American rapper, singer, and songwriter Azealia Banks recently launched an online Twitter attack against former Republican vice presidential candidate Sarah Palin.
Banks, 24, posted a series of graphic and sexual tweets, suggesting that Palin should perform several sexual acts with black men. While the tweets were immediately deleted, the Media Research Center managed to screen-capture them.
Rapper Azealia Banks Says That Sarah Palin Should be Gang-Raped by Black Men https://t.co/6eVnJNmIgY
— Independent Journal (@INJO) April 5, 2016
“Sarah Palin needs to have her hair shaved off to a buzz cut, get headf—-d by a big, veiny, ashy, black d— then be locked in a cupboard,” Banks said in the tweet.
Another tweet says: “Hideous. At least s— a n—- d— or summ’ before you start talking s–t about ‘black people willingly accepting slavery.’ Least she can do.”
And she made another tweet.
“Honestly… Let’s find the biggest burliest blackest negroes and let them run a train on her. Film it and put it on Worldstar.”
— MicroChip (@WDFx2EU) April 5, 2016
WorldStarHipHop is a website that publishes short clips showing graphic violence.
The rapper and singer vented her frustration on social media after she read and believed a satirical article from Newslo.com, which jokingly narrated that Palin made an offensive comment against African Americans.
In the satirical news piece, Palin made a comment to an Alaska newspaper, saying that black people “accepted [slavery] willingly,” and that “negroes loved being slaves and they were doing just fine under our rules.”
This the site where that “Sarah Palin says negroes liked slavery” comment originated. Google is right there people pic.twitter.com/BFhja8erQ4
— Creed Bratton (@NIGNORAMUS) April 3, 2016
However, after seemingly realizing that the basis of her anger was a fabricated story, Banks deleted the tweets and just posted the short message, “I can’t.”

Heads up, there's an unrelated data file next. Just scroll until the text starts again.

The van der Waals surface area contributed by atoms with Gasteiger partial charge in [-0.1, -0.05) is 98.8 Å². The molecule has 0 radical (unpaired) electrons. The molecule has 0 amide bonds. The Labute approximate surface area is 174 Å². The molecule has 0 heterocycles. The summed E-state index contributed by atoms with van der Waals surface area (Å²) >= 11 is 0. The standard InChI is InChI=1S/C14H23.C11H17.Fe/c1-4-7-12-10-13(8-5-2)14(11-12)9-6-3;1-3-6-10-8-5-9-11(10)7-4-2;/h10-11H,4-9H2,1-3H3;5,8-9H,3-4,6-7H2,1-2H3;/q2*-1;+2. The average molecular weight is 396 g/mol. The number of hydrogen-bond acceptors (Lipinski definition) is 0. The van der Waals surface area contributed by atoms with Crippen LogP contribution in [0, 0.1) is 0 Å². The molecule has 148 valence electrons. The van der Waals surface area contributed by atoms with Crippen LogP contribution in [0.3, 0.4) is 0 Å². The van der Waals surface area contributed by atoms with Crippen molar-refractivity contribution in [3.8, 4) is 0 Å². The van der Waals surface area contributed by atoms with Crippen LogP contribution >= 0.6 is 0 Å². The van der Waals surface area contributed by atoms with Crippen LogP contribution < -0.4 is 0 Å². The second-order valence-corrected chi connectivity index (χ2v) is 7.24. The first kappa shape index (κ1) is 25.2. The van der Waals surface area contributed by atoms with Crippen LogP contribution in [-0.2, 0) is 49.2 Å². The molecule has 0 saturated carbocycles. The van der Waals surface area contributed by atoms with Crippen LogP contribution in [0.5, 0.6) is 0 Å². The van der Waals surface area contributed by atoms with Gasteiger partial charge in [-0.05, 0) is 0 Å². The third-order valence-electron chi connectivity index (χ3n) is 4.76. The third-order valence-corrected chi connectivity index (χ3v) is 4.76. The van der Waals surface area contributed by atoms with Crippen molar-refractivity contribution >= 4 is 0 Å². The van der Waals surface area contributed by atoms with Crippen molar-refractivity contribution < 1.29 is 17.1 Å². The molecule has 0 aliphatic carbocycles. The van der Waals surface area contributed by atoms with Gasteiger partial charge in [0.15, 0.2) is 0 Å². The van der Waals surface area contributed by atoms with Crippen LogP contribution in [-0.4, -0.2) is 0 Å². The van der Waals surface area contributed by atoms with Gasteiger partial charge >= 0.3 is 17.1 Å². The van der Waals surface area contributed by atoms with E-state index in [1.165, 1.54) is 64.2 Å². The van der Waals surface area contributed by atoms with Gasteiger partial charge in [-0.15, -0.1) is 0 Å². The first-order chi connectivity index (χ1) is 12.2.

But Azealia Banks was far from done.
When several reporters from The Blaze began tweeting about the story, Banks also sent them an offensive tweet, saying that they “need some black d—” as well. She also attacked the outlet’s use of the word “gang raped” in its headline, and said that she would never wish a woman to be raped.
Raised in the Harlem neighborhood of New York City, Azealia Banks is known to be an outspoken advocate of reparations. In an interview with Playboy last year, she expressed her desire for white people to pay for the damages they brought upon black people.
She has been involved in a series of controversies, one of which was her arrest in December for allegedly biting a bouncer’s breast in a nightclub.
— Dazed (@Dazed) December 18, 2015
Banks also hurled gay slurs at the media and paparazzi during a hearing in a Manhattan courtroom for a previous offense.
Interestingly, Azealia Banks has openly said that she is endorsing Republican frontrunner Donald Trump for president of the United States. A few days ago, she had a social media discourse with a Daily Beast writer, Marlow Stern, about her stance in the coming elections.
Banks said that she is happy to support Trump because he is proof that the doors to non-politicians are slowly opening.
YES! i AM. Because it’s AMAZING to see that the doors to politics are finally opening to NON-POLITICIANS. ME NEXT. https://t.co/RWcBLsvRJD
— AZEALIABANKS (@AZEALIABANKS) April 2, 2016
The rapper also described Trump, 69, as a megalomaniac, and said everything is about him, not the banks, church, or people.
When Stern told Banks that what she said was a textbook description of a dictator, she replied that it would be an “excellent” thing because he would not need to fight deeply rooted political causes.
Banks also stressed the fact that black Americans have been voting for Democrats for president in the last 60 years but have nothing to show for it. “Let’s try something new,” she added.
The singer wrapped up the political discussion by saying that it was fun, although she’ll be back to “regular scheduled programming” next time.
Azealia Banks recently launched her latest album, Slay-Z, on March 24.
— Pitchfork (@pitchfork) March 31, 2016
[Photo by Chris Pizzello/AP Images]